This year I’ve realized that with fruit baking comes a whole new jargon to learn. I thought I was informed, but I couldn’t have been more wrong. Cobblers, grunts, slumps, crisps, crumbles, buckles, brown bettys, pandowdy, and sonkers (yes you read that right). Looks like we need a vocabulary lesson. Here it goes…

Cobbler: contains a thick crust (usually a biscuit crust) and a fruit filling (peaches, berries, etc). Some versions are enclosed in the crust, while others have a drop-biscuit or crumb topping. Often baked in the oven.

Grunt/Slump: a simple dumpling-like pudding (basically a cobbler) using fruit. Usually cooked on top of the stove. Named after the sound the berries make as they stew.
Crisps/Crumbles: Crisps are baked with the fruit mixture on the bottom with a crumb topping. The crumb topping can be made with flour, nuts, bread crumbs, cookie or graham cracker crumbs, or even breakfast cereal.
Buckle: a type of single layer cake with berries (usually blueberries) added to the batter. The topping is similar to a streusel, which gives it a buckled or crumpled appearance.
Brown Betty: consists of fruit (normally apples) baked between layers of buttered crumbs.
Pandowdy and sonkers…those have yet to be attempted in my kitchen so I’ll leave it up to you to discover those.
I’ve already made a crisp and grunt so it was only fitting that this cobbler was next. Every single bite was delicious. I’ve never paired blueberries and peaches together, but apparently everyone else has, and I am currently killing myself for getting onto this train so late. Smitten Kitchen you never fail to amaze me. This one is another hands down summertime winner.
Make this, then make it again, then curse peach season for being too short…
Peach Blueberry Cobbler
Adapted from Smitten Kitchen
For the fruit

4 cups peaches, pitted, skinned and cut into slices
2 cups rinsed blueberries
2/3 cup brown sugar          2 tbsp flour
2 tbsp fresh lemon juice     1/4 tsp ground cinnamon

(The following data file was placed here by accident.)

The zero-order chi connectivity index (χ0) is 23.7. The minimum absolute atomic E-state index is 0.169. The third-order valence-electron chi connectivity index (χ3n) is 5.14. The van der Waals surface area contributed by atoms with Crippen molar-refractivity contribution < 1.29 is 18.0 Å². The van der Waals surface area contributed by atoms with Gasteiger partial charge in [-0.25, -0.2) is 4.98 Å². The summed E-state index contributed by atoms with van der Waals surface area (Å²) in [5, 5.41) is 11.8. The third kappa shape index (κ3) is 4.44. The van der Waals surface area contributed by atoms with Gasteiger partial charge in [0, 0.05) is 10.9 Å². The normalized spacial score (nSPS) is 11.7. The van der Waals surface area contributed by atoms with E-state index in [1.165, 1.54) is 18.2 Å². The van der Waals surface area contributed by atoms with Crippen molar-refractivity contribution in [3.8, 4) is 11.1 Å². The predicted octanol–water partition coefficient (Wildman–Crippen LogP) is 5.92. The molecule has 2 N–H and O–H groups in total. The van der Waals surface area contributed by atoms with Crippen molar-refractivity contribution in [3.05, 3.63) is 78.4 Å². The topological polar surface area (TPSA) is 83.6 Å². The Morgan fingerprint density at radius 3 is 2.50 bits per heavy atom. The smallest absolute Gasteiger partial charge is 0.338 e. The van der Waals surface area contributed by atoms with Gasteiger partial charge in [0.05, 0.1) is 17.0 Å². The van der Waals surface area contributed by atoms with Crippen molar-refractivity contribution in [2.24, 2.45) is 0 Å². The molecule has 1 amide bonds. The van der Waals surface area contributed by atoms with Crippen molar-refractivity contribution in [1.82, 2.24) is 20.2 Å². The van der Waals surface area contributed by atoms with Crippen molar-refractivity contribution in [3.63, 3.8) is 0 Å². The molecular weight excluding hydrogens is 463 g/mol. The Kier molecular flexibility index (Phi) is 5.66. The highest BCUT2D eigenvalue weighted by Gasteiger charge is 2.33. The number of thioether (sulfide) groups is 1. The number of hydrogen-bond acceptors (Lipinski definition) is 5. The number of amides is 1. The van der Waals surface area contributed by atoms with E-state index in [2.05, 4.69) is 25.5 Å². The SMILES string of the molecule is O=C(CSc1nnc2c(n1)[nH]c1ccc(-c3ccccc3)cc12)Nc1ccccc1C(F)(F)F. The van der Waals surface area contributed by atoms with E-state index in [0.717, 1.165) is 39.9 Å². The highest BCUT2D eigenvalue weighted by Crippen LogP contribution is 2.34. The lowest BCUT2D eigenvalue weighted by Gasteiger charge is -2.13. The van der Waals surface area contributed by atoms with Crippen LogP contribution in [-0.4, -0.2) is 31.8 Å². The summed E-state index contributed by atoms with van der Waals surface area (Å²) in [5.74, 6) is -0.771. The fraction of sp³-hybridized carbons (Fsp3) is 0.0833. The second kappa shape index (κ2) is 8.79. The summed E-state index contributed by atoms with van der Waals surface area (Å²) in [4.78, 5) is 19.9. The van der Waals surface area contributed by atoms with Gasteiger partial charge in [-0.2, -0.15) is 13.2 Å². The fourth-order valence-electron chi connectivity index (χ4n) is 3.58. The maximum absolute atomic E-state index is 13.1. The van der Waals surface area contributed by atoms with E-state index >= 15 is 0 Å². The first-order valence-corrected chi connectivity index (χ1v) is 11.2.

1/4 tsp salt

Preheat oven to 425F.

Toss peach slices with blueberries, sugar, flour, lemon juice, cinnamon and salt in the bottom of a 2-quart ovenproof dish.

For the biscuit topping

1 cup flour
1 tbsp dark brown sugar     2 tbsp sugar
1 1/2 tsp baking powder     1/4 tsp salt
3 tbsp cold butter, cut into pieces
1/2 cup buttermilk (1 tsp vinegar + remaining milk)

Stir together the flour, sugars, baking powder and salt.

Cut the butter into the dry mixture with your fingertips, a fork or a pastry blender. Stir in buttermilk with a rubber spatula until a wet, tacky dough comes together.

Plop spoonfuls of the biscuit dough over the filling; don’t worry about covering entire surface.

Bake for 20 minutes. Reduce oven temperature to 350F and bake for 10 more minutes or until the cobbler’s syrup is bubbly and the biscuit tops are browned. (If the biscuits are not fully cooked but are brown on top cover the dish with aluminum foil)

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Summertime and the living is easy. Hot weather, breath taking natural beauty, delicious food, numerous firsts and, best of all, reunions with my favorite people.

Although there hasn’t been any baking going on lately there’s been so much more…







Discovering Alberta…Lake Louise and Moraine Lake





Whistler with the best friend and then hiking the Squamish Chief together…







Baseball games in Minnesota…reunions with good friends in Chicago…






A missions trip to Iquitos, Peru…travelling around Peru to Cusco, Pisac and Aguas Calientes…






Machu freaking Picchu with the other best friend (yes it was UNREAL)…and Multnomah Falls, Oregon with the parents.

That’s 2 continents, 3 countries, 3 provinces and 7 states, and 11 airplane flights in a month.

Now I’m off to Vancouver Island for a good friend’s wedding. I couldn’t have asked for better friends or a better summer